It was probably no surprise that young Afghan men like the Foushanji brothers picked heavy metal to express themselves, said Mohammad Zaman Rajabi, a Kabul psychologist.
Just like young U.S. soldiers turned to 60s rock when confronted with the horrors of the Vietnam War.
The fast-paced thrash of heavy metal rock is a magnet for youths desensitized to violence, said Rajabi, citing the rock fights and wrestling among Afghan youths on Kabul's streets.
"It gives them an opportunity to express their deepest emotions in a very aggressive, masochistic way," he said.
"It's a smarter way to cope with the reality. In classical music you need a stable state of mind to express yourself through traditional instruments like the sitar, but in rock or heavy metal the kids feel more free."
Rising above oppression seems a theme within the school.
"La Haine", screened during a performance by the school's founders, depicts the tough lives of three young 20-something migrants in an impoverished French housing project.
During the performance, students also listened to an audio clip from the Johnny Cash biopic "Walk the Line", when famed U.S. record producer Sam Phillips asks Cash if he was lying in the gutter dying what would be the one song he'd sing -- "One song that would let God know how you felt about your time here on Earth. One song that would sum you up".
"It's given them attitude. Three years ago they were shy little boys," explains co-founder Beard of the school's impact.
"One of the biggest problems in this country is that there's no way for people to voice their opinions, you can't go out in the street and start saying stuff, people will beat you up. The only place you can really do things freely is on a stage or on a canvas," said Beard.
Pedram juggles a double life of engineering student and rock musician, but Qasem has dropped out of college to pursue art and music full-time. "Pedram got harassed at school with people saying he was a lover of Satan," Shaghasi said.
On a recent Sunday night both the Foushanji and Shaghasi families watched their sons perform for the first time.
"I was always very worried about what he was doing, but now after seeing him perform I feel a lot better about it," Shaghasi's mother said after the show.
Beard said it is a common misconception for rock music to be labeled as Satanic or anti-Islam by conservatives.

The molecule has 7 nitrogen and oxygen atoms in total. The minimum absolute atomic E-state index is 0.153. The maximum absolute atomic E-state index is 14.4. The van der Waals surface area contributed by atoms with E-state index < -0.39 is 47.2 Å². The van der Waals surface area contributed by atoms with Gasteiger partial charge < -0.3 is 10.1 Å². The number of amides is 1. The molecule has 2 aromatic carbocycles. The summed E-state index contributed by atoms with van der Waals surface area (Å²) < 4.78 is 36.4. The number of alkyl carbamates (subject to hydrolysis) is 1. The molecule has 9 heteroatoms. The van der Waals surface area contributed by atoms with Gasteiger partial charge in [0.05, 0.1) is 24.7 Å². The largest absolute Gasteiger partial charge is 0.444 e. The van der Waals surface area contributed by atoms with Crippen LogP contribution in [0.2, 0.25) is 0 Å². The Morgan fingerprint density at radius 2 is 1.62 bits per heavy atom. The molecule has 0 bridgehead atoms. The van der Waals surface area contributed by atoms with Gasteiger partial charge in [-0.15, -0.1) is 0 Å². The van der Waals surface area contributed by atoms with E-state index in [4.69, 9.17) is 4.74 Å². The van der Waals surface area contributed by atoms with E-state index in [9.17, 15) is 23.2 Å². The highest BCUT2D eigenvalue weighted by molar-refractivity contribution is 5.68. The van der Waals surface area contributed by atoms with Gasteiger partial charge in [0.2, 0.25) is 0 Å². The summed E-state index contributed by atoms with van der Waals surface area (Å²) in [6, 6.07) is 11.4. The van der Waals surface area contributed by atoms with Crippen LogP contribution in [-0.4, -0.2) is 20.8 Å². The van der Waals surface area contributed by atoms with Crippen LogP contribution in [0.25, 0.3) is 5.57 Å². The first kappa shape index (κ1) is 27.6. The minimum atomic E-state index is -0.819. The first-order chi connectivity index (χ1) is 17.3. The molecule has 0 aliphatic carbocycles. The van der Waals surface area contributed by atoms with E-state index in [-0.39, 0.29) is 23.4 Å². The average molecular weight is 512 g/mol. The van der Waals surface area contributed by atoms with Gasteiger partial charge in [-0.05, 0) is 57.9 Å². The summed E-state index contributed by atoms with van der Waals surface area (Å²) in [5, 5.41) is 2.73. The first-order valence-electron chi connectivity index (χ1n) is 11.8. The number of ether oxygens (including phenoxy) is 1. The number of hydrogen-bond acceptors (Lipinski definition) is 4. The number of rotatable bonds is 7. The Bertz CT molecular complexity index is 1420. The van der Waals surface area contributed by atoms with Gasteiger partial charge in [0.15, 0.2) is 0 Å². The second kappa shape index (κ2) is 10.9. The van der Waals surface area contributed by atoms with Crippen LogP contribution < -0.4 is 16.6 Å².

"If you come to a show though you'll see it's all just innocent fun, with really loud and sometimes hard-to-listen-to noise," he said.
Nevertheless, Beard said the musicians take safety precautions and sometimes cancel concerts. Kabul might be accepting of the school but it would be unrealistic to play rock music in other parts of the country under Taliban influence.
"Kabul's a bubble, we wouldn't be able to go to Kandahar and do this," he said of the southern province that is the birthplace of the Taliban.
The acceptance of Western music in Kabul has seen the "Rock in Kabul" festival grow to six concerts a year. Organized by Beard, the festival draws in an audience of around 450 people. At first only 10 percent were Afghans, but now the split between foreigners and Afghans is 50/50.
FEMALES STILL STRUGGLE TO BE HEARD
Kabul's school of rock is also allowing young Afghan girls to strut their stuff on stage. Unlike most schools in Afghanistan there is no segregation of sexes here.
"I always wanted to learn to play rock music and tried to learn in other courses, but there were taught by men and had all male students, so they used to harass us," said Sahar Fetrat, wearing a black scarf while strumming her guitar.
Fetrat, a 16-year-old high school student learning to play guitar, said she attends the school with her sister Sadaf, 20, who is learning to play drums.
"The teachers at this school are used to being around women. The students too. They don't make it uncomfortable. I want to learn to play rock because I'm a very active and hyper person, and rock is wild and I can be wild playing it," she said.
Students have to produce mixed-sex performances every week.
"Segregation of sexes causes a lot of unnecessary problems in this country," said Beard, who plans to form a girlband.
"The male population in the music scene here do not even want to give the girls a chance. They laugh at them before they've even started to play music," he said.
"What's really annoying is that these are not the mullahs or the conservatives. We're talking about the Afghan youth who are already playing music here, who are going to parties and living a semi-Western lifestyle. They're still close-minded about women, which is ridiculous."
(This story has been corrected to fix year Taliban rule ended)
(Editing by Michael Perry)